The Combined Degree Program for UTSC Honours Bachelor of Science (HBSc) with the Master of Social Work (MSW) offered by the Factor-Inwentash Faculty of Social Work allows exceptional students who are registered in the UTSC Specialist or Specialist Co-op programs in Mental Health Studies to apply during Year 3 of their studies and be considered for admission to the FIFSW Master's program in Social Work. The CDP offers a rich intellectual pathway for exceptional undergraduate students by providing access to social work research before the completion of the undergraduate degree, and gives students an opportunity to become equipped for evidence-informed social work practice, through a research course in Year 4.

The Combined Degree Programs options are:

  • Mental Health Studies (Specialist), Honours Bachelor of Science/ Master of Social Work
  • Mental Health Studies Health Studies (Specialist Co-op), Honours Bachelor of Science/ Master of Social Work

For more information, including Admission and Program requirements, see the Combined Degree Programs section of the Calendar.

Planning your Program in Psychology

Creating an academic plan - a road map of the courses you wish to take on the timeline you wish to take them - is crucial for the efficient completion of your program. We strongly encourage our students to either develop an academic plan independently and then to consult the Department of Psychology Advisors for feedback, or to work with the Department of Psychology Advisors to develop an academic plan. These advisors can also provide valuable guidance to help you structure your program to improve your competitiveness for further studies after your undergraduate degree. For more information, please see the Department of Psychology website.

All students interested in any of our programs must first take PSYA01H3 and PSYA02H3 (or their equivalent). All students should then prioritize foundational research methods PSYB70H3 and statistics PSYB07H3 in Year 2 to gain access to more advanced courses at the C-level and beyond. Specialists should also take PSYC02H3 and PSYC70H3 in Year 2, as these courses are profoundly useful for engaging in research opportunities. Students in the Psychology Minor are strongly encouraged to choose PSY B-levels courses that open up multiple options at the PSY C-level, as some courses (for example, PSYB10H3) offer more flexibility than others.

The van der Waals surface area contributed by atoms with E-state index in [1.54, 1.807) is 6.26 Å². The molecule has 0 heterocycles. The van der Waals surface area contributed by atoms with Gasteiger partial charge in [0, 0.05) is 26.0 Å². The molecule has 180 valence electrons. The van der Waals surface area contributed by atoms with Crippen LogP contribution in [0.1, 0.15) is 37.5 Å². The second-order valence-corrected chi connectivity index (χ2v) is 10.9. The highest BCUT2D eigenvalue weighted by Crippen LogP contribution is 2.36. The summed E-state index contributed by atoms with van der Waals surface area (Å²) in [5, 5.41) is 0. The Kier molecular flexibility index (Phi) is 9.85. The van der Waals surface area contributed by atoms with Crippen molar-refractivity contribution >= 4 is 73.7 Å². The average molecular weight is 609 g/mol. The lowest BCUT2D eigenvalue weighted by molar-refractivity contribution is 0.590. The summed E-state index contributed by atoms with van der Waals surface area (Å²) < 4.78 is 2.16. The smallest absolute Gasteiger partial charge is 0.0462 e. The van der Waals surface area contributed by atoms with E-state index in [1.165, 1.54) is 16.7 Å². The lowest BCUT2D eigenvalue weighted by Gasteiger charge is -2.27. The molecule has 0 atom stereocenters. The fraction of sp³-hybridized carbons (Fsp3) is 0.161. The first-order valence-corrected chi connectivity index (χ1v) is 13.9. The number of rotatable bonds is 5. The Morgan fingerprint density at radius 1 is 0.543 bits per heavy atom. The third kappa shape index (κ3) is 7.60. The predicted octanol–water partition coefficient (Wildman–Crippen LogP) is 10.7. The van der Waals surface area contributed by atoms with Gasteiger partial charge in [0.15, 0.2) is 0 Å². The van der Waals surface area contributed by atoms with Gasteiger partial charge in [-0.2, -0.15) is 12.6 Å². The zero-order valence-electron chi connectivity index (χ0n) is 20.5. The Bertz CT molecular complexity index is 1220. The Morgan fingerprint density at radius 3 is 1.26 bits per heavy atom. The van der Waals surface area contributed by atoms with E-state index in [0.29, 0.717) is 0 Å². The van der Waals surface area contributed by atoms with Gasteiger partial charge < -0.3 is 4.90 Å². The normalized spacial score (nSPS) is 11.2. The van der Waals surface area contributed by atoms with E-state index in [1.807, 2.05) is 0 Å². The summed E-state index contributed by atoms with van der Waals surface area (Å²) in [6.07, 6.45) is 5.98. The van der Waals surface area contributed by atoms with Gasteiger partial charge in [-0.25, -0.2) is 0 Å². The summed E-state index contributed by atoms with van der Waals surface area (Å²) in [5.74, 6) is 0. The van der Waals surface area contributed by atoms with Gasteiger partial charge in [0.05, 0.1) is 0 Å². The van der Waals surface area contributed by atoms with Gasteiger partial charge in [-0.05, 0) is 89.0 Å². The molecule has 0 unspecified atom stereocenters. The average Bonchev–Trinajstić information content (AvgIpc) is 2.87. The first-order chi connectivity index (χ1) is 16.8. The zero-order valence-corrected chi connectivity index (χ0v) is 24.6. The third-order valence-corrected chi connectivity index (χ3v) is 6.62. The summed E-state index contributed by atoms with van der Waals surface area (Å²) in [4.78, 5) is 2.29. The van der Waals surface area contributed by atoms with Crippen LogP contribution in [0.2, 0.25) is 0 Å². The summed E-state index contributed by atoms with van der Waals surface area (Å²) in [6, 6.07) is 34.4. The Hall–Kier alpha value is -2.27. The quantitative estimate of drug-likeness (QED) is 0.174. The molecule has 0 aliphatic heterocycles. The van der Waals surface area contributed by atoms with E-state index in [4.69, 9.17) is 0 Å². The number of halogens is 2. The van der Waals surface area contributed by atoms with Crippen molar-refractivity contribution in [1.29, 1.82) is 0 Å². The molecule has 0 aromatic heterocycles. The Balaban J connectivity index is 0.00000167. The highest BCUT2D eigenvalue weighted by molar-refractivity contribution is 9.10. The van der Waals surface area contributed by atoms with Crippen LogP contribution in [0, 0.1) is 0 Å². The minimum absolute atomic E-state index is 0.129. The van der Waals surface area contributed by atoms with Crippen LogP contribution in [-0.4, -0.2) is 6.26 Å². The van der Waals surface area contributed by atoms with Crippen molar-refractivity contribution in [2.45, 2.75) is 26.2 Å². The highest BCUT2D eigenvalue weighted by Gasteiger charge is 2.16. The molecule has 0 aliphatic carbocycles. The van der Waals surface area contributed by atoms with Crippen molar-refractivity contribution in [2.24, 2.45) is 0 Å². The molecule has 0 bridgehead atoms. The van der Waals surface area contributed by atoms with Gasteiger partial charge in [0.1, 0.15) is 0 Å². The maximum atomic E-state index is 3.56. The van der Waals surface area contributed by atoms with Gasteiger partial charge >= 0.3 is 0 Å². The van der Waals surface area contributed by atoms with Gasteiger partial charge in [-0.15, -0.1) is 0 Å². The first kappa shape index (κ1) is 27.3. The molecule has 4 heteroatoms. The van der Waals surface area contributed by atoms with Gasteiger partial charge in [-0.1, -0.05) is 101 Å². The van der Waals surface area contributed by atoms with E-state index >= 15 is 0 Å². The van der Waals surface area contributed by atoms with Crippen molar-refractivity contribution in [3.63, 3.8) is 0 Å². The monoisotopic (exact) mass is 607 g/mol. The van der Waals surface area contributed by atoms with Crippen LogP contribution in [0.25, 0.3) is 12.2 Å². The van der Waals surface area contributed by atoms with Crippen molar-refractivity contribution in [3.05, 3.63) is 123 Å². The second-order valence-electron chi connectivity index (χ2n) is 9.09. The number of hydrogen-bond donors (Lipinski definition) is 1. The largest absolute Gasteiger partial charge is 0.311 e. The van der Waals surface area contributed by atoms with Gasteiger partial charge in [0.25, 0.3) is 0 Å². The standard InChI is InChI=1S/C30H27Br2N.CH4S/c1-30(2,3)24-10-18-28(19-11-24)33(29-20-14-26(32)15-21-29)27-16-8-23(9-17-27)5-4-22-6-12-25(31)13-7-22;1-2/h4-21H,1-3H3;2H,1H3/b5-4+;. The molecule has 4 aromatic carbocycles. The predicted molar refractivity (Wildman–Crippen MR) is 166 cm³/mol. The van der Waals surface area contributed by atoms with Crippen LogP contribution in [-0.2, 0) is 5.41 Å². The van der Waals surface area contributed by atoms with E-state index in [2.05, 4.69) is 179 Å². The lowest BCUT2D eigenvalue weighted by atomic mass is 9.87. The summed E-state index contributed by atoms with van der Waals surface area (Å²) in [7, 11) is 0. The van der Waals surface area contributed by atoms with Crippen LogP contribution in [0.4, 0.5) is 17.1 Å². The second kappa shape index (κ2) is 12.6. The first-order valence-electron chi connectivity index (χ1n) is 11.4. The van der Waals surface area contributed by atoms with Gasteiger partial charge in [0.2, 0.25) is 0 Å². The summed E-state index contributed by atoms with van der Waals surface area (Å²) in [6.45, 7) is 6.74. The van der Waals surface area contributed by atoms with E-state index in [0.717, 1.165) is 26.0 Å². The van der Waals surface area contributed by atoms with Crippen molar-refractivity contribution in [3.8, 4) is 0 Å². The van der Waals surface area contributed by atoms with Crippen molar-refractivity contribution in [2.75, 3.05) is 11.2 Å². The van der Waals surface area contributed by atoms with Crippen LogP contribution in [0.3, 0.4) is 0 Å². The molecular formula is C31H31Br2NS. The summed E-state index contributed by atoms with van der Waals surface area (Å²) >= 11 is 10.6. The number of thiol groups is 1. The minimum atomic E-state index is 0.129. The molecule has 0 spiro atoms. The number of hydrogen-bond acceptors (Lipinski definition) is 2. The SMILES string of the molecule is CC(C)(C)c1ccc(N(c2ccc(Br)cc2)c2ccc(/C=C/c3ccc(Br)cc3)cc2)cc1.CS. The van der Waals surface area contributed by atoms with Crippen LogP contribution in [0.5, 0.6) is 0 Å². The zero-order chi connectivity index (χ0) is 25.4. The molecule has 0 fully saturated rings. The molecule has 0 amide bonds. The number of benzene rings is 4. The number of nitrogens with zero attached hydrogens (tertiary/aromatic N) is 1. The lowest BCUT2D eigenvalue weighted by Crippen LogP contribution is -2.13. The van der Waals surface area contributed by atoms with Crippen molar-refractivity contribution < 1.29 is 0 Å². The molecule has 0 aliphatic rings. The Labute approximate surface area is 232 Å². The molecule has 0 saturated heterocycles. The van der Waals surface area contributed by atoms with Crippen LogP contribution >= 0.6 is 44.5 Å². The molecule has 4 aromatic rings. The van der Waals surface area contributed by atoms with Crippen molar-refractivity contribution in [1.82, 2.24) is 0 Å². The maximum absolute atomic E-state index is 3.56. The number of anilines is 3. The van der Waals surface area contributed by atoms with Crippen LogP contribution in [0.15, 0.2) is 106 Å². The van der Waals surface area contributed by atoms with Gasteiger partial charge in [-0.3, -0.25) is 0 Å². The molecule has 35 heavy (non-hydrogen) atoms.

Students may wish to take PSY courses at UTSG or UTM to satisfy part of their program requirements. UTSG and UTM courses at the 100-, 200-, 300-, and 400-level of study correspond to our courses at the A-, B-, C- and D-level. However, there are important exceptions to this (e.g., a 300-level course at UTSG, which is comparable to a C-level course at UTSC, may not be used to satisfy a D-level program requirement, even if it is listed as an exclusion to a D-level course). As such, we encourage you to consult the list of established equivalences as appropriate listed on the Department of Psychology - Course Equivalences website, and to direct any questions about taking program requirements at the other UofT campuses to the Undergraduate Program Administrator in the Department of Psychology.